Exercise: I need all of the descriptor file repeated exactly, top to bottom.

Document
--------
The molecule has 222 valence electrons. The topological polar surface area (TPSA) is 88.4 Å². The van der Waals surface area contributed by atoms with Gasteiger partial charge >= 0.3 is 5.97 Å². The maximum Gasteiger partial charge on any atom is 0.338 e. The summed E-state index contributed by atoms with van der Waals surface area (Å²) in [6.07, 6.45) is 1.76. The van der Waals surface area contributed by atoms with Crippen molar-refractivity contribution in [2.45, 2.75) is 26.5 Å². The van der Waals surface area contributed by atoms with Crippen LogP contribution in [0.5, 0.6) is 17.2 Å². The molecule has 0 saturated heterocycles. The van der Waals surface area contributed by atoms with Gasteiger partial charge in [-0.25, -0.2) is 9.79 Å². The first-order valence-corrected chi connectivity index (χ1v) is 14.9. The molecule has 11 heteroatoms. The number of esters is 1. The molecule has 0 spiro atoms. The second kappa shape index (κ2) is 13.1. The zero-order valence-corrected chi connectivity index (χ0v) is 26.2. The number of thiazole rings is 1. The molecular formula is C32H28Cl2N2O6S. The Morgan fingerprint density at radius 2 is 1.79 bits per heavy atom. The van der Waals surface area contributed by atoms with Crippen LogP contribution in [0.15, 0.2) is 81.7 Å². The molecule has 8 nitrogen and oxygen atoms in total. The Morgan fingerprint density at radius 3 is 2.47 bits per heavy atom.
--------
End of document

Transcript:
The molecule has 222 valence electrons. The topological polar surface area (TPSA) is 88.4 Å². The van der Waals surface area contributed by atoms with Gasteiger partial charge >= 0.3 is 5.97 Å². The maximum Gasteiger partial charge on any atom is 0.338 e. The summed E-state index contributed by atoms with van der Waals surface area (Å²) in [6.07, 6.45) is 1.76. The van der Waals surface area contributed by atoms with Crippen molar-refractivity contribution in [2.45, 2.75) is 26.5 Å². The van der Waals surface area contributed by atoms with Crippen LogP contribution in [0.5, 0.6) is 17.2 Å². The molecule has 0 saturated heterocycles. The van der Waals surface area contributed by atoms with Gasteiger partial charge in [-0.25, -0.2) is 9.79 Å². The first-order valence-corrected chi connectivity index (χ1v) is 14.9. The molecule has 11 heteroatoms. The number of esters is 1. The molecule has 0 spiro atoms. The second kappa shape index (κ2) is 13.1. The zero-order valence-corrected chi connectivity index (χ0v) is 26.2. The number of thiazole rings is 1. The molecular formula is C32H28Cl2N2O6S. The Morgan fingerprint density at radius 2 is 1.79 bits per heavy atom. The van der Waals surface area contributed by atoms with Crippen LogP contribution in [0.15, 0.2) is 81.7 Å². The molecule has 8 nitrogen and oxygen atoms in total. The Morgan fingerprint density at radius 3 is 2.47 bits per heavy atom.